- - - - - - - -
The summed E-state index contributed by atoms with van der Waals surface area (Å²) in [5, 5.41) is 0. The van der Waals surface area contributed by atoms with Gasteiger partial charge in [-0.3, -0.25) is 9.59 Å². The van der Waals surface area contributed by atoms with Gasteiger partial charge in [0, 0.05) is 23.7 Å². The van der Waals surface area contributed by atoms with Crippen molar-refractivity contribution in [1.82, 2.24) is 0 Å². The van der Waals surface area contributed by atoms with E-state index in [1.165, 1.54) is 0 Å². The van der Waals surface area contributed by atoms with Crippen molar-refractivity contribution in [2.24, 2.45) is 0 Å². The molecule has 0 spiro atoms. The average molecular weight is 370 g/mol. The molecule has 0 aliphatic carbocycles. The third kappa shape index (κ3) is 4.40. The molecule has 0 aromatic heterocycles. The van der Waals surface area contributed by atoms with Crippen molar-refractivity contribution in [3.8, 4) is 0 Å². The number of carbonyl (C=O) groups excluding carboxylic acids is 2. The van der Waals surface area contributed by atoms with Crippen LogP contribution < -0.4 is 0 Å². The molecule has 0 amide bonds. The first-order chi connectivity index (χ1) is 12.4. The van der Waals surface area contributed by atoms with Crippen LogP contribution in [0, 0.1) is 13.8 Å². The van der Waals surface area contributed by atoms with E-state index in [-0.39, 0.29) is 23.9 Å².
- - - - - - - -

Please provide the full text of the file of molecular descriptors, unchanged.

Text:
The summed E-state index contributed by atoms with van der Waals surface area (Å²) in [5, 5.41) is 0. The van der Waals surface area contributed by atoms with Gasteiger partial charge in [-0.3, -0.25) is 9.59 Å². The van der Waals surface area contributed by atoms with Gasteiger partial charge in [0, 0.05) is 23.7 Å². The van der Waals surface area contributed by atoms with Crippen molar-refractivity contribution in [1.82, 2.24) is 0 Å². The van der Waals surface area contributed by atoms with E-state index in [1.165, 1.54) is 0 Å². The van der Waals surface area contributed by atoms with Crippen molar-refractivity contribution in [2.24, 2.45) is 0 Å². The molecule has 0 spiro atoms. The average molecular weight is 370 g/mol. The molecule has 0 aliphatic carbocycles. The third kappa shape index (κ3) is 4.40. The molecule has 0 aromatic heterocycles. The van der Waals surface area contributed by atoms with Crippen molar-refractivity contribution in [3.8, 4) is 0 Å². The number of carbonyl (C=O) groups excluding carboxylic acids is 2. The van der Waals surface area contributed by atoms with Crippen LogP contribution < -0.4 is 0 Å². The molecule has 0 amide bonds. The first-order chi connectivity index (χ1) is 12.4. The van der Waals surface area contributed by atoms with Crippen LogP contribution in [0, 0.1) is 13.8 Å². The van der Waals surface area contributed by atoms with E-state index in [-0.39, 0.29) is 23.9 Å².